Furthermore, in the case of Romanenko and Others, it had not been alleged that the applicants, who moreover had not been the source of the allegation about irregularities in the timber business, had distorted or otherwise modified the text of the original open letter. In reprinting an official non-confidential document, the applicants had acted in good faith. Nor indeed had the underlying facts in the proceedings been contested, such as the fact that the courts’ management department had obtained unusually high timber purchasing quotas or that wholesale companies purchasing timber had been able to operate without appropriate licences.
Likewise, the Court was struck by the fact that, in the case of Porubova, the domestic authorities, the prosecution and the courts had never examined the veracity of the allegations of V. and K.’s homosexual relationship; no finding had been made in that respect.
Given the severity of the sanctions against the applicants (correctional work in the first case – Ms Porubova’s dispensation through an amnesty being a fortunate coincidence – and in the second case a penalty amounting to four months of the applicants’ wages), the Court found that the Russian courts had not given relevant and sufficient reasons in either of the cases to justify the interference with the applicants’ freedom of expression. The interference had not therefore been “necessary in a democratic society” and the Court held unanimously in both cases that there had been a violation of Article 10.
Article 6 § 1
In the case of Porubova, the Court accepted that the exclusion of the press and public had been necessary for the protection of the injured parties’ private life. The decision to hold the trial in private had not therefore been arbitrary or unreasonable and the Court therefore held unanimously that there had been no violation of Article 6 § 1.
This press release is a document produced by the Registry; the summary it contains does not bind the Court. The judgments are accessible on its Internet site (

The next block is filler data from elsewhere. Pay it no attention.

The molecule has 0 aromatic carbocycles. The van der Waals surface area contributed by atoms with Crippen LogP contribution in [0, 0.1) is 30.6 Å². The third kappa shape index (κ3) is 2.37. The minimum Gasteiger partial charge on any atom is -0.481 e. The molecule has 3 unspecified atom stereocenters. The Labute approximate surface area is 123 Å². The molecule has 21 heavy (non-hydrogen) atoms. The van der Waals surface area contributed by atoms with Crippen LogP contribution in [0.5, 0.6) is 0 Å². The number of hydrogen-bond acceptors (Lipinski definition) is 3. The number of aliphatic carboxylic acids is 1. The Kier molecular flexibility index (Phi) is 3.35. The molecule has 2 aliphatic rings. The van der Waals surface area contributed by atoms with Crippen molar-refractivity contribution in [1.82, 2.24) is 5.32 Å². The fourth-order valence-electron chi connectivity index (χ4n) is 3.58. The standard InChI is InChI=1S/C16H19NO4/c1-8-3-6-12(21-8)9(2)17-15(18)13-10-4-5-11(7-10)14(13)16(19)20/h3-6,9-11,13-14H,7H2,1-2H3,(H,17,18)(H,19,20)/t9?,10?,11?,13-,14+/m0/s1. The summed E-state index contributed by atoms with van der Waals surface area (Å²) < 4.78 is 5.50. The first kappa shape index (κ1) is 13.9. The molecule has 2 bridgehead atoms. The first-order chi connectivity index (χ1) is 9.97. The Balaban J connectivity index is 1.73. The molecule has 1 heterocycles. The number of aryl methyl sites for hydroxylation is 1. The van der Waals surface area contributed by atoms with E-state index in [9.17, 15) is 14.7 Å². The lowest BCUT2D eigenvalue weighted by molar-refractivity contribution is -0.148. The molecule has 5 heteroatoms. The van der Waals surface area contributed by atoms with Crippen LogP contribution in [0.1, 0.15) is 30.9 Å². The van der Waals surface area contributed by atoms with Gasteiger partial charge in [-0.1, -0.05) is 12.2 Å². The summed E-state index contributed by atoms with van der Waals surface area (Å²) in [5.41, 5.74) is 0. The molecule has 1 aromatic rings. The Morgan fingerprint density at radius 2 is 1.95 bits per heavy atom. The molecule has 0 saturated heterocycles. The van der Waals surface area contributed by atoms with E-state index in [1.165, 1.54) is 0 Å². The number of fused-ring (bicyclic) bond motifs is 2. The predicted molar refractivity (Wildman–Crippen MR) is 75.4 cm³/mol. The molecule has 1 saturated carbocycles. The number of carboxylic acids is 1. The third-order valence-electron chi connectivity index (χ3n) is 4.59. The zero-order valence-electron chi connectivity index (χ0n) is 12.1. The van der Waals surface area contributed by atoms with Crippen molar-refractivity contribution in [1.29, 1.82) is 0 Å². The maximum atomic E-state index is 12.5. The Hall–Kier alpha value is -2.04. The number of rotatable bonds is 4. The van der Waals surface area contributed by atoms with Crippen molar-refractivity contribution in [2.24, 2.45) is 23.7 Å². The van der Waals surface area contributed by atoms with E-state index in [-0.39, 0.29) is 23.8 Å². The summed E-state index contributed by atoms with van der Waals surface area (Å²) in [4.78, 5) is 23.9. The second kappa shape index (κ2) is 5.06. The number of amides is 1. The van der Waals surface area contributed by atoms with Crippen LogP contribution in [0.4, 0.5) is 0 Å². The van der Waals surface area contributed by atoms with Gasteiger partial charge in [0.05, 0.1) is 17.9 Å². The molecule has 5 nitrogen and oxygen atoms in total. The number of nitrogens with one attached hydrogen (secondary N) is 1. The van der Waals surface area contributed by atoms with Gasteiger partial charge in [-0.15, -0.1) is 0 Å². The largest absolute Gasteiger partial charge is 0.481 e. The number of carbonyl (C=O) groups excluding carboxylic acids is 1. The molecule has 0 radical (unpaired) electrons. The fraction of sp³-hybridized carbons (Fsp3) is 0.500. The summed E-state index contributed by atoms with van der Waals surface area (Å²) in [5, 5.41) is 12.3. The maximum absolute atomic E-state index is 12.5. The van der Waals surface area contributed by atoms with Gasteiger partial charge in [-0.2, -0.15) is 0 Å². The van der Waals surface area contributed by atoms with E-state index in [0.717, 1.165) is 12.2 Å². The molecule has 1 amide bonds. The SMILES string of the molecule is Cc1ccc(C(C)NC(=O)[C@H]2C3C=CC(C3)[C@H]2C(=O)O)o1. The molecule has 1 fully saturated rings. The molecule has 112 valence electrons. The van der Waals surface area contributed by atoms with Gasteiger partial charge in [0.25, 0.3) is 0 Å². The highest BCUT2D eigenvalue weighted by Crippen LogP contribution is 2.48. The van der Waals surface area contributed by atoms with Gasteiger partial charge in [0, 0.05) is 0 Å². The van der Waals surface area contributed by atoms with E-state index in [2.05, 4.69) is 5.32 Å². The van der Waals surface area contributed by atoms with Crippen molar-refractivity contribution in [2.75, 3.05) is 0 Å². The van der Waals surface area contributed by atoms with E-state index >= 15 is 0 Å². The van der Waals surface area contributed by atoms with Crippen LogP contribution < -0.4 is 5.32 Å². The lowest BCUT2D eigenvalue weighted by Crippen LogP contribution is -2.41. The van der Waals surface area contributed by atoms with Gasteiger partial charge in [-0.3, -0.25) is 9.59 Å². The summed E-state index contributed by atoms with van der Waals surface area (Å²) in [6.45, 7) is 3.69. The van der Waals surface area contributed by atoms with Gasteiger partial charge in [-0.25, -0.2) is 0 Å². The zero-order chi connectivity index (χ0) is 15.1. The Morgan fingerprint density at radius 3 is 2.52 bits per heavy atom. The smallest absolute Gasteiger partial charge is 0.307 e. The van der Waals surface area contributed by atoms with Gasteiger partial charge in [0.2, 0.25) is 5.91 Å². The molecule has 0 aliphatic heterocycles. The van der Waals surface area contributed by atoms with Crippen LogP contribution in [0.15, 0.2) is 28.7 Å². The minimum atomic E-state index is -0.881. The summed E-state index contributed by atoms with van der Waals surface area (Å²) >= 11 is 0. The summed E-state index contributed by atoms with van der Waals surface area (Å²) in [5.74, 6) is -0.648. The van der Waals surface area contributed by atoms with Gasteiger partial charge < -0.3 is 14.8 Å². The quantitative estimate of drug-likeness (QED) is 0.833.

Tracey Turner-Tretz (tel : + 33 (0)3 88 41 35 30) or
Stefano Piedimonte (tel : + 33 (0)3 90 21 42 04)
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The European Court of Human Rights was set up in Strasbourg by the Council of Europe Member States in 1959 to deal with alleged violations of the 1950 European Convention on Human Rights.
1 Under Article 43 of the Convention, within three months from the date of a Chamber judgment, any party to the case may, in exceptional cases, request that the case be referred to the 17-member Grand Chamber of the Court. In that event, a panel of five judges considers whether the case raises a serious question affecting the interpretation or application of the Convention or its protocols, or a serious issue of general importance, in which case the Grand Chamber will deliver a final judgment. If no such question or issue arises, the panel will reject the request, at which point the judgment becomes final. Otherwise Chamber judgments become final on the expiry of the three-month period or earlier if the parties declare that they do not intend to make a request to refer.
CASE OF ROMANENKO AND OTHERS v. RUSSIA
(Application no. 11751/03)
8 October 2009
This judgment will become final in the circumstances set out in Article 44 § 2 of the Convention. It may be subject to editorial revision.
In the case of Romanenko and Others v. Russia,